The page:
ORINDA -- Some children with disabilities receive physical therapy within the walls of specialized clinics, with therapists helping work weak or stiff muscles and improving mobility.
At Orinda's Xenophon Riding Center, therapy happens on the back of a horse.
"Once you get on (a horse), there are physical and mental benefits," says Judy Lazarus, who founded the nonprofit therapeutic riding center two decades ago. "It's really almost miraculous."
The Orinda resident was witness to her share of wondrous moments during the time she helmed what is still the only nationally accredited nonprofit therapeutic riding center in the East Bay serving children with physical disabilities.
One little girl's breakthrough came when she was able to gain control of her horse and stop it from snacking on some grass.
Another little boy with autism spoke his first words when he told his horse to keep walking.
"There were a lot of tears that day," Lazarus recalls. "Tears of joy."
Now retired from her job as executive director but serving on Xenophon's board, the 71-year-old still finds time to visit the center where children with disabilities such as cerebral palsy and autism ride horses in a covered arena or navigate a "sensory trail" accompanied by a physical therapist and other support team members.
Some children are there for therapeutic riding, during which they learn how to direct and control one of the center's Morgan, Arabian or quarter horses.
Others receive hippotherapy, in which physical, occupational or speech therapists use a horse as an important part of the treatment.
But although such therapeutic programs may be familiar to horse lovers, they continue to be relatively unknown outside of the equestrian world.
"They are still so new," says Tineke Jacobsen, a lifelong horse enthusiast and physical therapist who began volunteering at Xenophon more than 15 years ago. Although quite a few therapeutic riding centers exist today, hippotherapy is still quite rare, Jacobsen says.
It was rarer still when Lazarus founded Xenophon after a stint volunteering at a therapeutic riding program in San Ramon as she pursued a master's degree in counseling.
"I realized the benefit it had for the kids," says Lazarus, whose love affair with horses began during childhood. "We didn't have anything up here."
Inspired by the experience, Lazarus changed her focus from seeing patients in an office to "counseling on horseback." Having a son with autism provided additional impetus.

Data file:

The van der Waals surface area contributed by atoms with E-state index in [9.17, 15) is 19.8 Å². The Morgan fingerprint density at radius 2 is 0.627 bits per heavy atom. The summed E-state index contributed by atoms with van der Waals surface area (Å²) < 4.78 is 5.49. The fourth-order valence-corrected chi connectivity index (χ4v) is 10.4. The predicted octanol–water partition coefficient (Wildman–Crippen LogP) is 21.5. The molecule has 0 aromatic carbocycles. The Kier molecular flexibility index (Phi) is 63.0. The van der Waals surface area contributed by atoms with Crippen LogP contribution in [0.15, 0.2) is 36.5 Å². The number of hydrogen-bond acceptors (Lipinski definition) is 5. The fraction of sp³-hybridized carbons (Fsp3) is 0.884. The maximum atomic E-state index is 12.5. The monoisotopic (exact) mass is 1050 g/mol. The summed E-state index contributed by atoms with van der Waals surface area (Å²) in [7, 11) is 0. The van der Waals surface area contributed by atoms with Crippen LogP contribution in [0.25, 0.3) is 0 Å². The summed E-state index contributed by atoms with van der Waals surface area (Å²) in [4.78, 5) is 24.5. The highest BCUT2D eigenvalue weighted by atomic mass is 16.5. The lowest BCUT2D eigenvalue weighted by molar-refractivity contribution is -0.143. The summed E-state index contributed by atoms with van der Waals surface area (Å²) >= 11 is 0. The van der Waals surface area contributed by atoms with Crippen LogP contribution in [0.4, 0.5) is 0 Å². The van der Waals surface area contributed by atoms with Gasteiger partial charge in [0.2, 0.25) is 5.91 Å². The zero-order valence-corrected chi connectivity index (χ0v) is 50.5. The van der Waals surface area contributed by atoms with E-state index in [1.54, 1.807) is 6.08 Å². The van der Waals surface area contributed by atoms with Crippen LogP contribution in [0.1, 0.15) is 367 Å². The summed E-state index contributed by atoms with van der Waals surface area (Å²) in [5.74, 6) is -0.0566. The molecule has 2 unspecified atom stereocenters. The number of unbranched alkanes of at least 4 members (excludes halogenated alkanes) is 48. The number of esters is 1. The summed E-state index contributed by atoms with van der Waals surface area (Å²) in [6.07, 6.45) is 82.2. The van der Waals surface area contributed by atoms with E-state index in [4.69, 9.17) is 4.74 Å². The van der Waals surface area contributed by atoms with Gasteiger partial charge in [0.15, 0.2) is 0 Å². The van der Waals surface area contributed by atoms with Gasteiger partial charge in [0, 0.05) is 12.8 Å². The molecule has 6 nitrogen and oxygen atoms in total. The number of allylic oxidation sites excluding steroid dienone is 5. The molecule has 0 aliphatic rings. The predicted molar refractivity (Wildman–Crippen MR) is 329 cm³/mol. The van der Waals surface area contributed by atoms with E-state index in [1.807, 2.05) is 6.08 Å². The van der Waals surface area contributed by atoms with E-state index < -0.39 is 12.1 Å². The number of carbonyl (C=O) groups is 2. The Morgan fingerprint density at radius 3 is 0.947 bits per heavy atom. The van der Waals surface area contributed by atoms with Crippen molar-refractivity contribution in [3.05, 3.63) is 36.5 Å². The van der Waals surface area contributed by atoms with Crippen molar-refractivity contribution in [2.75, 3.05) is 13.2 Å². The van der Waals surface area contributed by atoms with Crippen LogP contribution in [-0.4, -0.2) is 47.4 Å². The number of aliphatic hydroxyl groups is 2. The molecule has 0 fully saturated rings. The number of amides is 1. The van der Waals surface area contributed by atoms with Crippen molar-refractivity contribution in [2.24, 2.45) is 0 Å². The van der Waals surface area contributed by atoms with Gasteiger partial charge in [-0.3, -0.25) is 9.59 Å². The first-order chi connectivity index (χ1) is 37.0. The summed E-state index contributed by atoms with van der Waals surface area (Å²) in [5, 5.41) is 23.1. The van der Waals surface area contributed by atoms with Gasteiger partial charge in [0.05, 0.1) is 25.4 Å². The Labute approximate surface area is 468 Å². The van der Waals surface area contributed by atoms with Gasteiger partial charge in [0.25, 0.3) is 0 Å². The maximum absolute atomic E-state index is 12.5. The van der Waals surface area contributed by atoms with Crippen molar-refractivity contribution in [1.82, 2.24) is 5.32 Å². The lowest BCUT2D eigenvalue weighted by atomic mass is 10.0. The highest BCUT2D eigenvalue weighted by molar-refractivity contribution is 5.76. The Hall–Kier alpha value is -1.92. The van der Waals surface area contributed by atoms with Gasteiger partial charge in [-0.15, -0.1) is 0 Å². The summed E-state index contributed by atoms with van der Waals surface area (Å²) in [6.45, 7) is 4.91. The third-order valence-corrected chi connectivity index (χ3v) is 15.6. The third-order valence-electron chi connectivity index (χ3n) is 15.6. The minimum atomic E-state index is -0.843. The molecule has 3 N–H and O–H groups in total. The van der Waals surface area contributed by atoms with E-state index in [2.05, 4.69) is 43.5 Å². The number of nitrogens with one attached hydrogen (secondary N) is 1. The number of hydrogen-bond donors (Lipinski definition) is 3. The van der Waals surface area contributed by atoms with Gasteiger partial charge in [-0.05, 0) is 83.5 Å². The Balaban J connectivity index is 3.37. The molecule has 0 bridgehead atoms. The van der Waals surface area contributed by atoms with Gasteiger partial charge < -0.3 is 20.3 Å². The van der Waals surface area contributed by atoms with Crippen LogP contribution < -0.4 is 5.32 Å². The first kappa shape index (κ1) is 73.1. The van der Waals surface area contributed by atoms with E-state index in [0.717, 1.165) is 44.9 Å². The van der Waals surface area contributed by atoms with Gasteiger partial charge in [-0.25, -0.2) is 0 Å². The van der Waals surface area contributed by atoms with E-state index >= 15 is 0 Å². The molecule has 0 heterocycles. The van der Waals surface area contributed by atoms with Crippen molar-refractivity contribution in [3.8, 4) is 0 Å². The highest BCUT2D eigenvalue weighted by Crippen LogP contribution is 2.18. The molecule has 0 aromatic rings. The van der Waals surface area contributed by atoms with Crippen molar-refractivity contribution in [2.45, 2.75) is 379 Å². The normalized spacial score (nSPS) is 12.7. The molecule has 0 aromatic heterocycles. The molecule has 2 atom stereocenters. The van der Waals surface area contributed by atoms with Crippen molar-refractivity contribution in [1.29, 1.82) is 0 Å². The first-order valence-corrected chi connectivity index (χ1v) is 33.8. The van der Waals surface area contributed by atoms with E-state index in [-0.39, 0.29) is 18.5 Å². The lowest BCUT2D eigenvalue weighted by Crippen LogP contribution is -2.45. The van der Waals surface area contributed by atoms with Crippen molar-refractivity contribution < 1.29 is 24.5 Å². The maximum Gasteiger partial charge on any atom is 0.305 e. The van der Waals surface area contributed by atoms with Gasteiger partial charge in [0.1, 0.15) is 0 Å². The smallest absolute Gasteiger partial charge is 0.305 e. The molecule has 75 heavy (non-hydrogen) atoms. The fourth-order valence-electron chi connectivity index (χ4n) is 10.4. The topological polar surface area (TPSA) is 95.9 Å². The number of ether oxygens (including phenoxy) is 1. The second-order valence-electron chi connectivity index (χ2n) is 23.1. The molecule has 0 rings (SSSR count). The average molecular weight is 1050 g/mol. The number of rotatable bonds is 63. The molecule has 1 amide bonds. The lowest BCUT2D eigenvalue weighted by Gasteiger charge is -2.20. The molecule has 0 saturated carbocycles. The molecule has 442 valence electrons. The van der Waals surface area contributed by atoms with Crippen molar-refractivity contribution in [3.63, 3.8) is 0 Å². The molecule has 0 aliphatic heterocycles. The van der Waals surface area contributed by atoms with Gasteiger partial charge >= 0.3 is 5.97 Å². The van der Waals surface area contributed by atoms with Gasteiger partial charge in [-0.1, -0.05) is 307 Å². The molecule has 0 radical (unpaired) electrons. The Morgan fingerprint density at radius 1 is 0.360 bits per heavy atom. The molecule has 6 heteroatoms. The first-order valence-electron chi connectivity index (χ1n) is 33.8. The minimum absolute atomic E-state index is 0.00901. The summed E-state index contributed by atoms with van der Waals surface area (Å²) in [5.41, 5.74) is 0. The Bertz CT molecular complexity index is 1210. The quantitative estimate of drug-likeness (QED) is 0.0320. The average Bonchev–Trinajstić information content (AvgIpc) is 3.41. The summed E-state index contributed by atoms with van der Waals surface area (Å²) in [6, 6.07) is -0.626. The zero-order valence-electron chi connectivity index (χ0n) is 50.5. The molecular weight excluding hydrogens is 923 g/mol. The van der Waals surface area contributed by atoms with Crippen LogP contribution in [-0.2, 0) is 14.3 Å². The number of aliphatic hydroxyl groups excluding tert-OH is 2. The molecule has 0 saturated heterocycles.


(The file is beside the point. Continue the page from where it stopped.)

"I'd been involved in the (disabled) community for a long time with teaching," Lazarus says. "It just seemed to make sense to go in that direction."
So in 1993, Lazarus took the plunge and started the program at Black Point Farm in Martinez with one horse, two children and almost no money. Three years later, Lazarus began leasing the PG&E-owned property where Xenophon is located today.
Lazarus says it took about a year to clean up the land, rehab a barn and take down expanses of barbed wire.
But the hard work paid off. Xenophon -- named after a Greek general who penned the first book on horsemanship -- now had room to grow.
Today, the center offers a year-round program to about 50 students who come from all over the Bay Area each week. Their parents have learned about the program through word-of-mouth.
That's how Linda Gardner found Xenophon, and her daughter Alva participated in the program for more than a decade.
During her time working with Judy and the other Xenophon therapists and staffers, Alva Gardner learned to stand on the back of a horse, ride backward and dismount with a somersault -- all with assistance. When she grew older and taller, she transitioned to dressage, an elegant form of horse training.
"It was really supporting her positive sense of herself as someone who can do things, can accomplish things and is part of the larger community and larger world," Gardner says.
The benefits were just as rich for Sherry Novick's 22-year-old daughter Natalie, who at age 4 began working with Lazarus on mobility issues.
"The very first time we went to this program, Judy took her by the hand and just started talking with her," Novick recalls. "There was something about the respect that she had for my daughter as a human being. Judy didn't talk down to her like a little girl, or treat her different because of a disability. It was as though she entered another world. It was just so magical."
In addition to strengthening Natalie's core, riding boosted her confidence. "It absolutely made her feel more comfortable with herself and her capacity physically," her mother says.
These days, Lazarus no longer rides regularly, but she did get on a horse recently -- with a little help. And while the ride was brief, Lazarus says being on horseback still had the same incredible effect.
"I've always thought that if you've got problems and you go get on your horse, it all just goes away," she said. "It does that even more so for our students. It just gives them a wonderful feeling that discounts all the disabilities they have."
Contact Jennifer Modenessi at 925-943-8378 or at email@example.com.
Claim to fame: Founder of Xenophon Riding Center, which provides therapeutic riding and hippotherapy to more than 50 children with disabilities per week
Quote: "The horse accepts (the children) for who they are. The horse is a great motivator."
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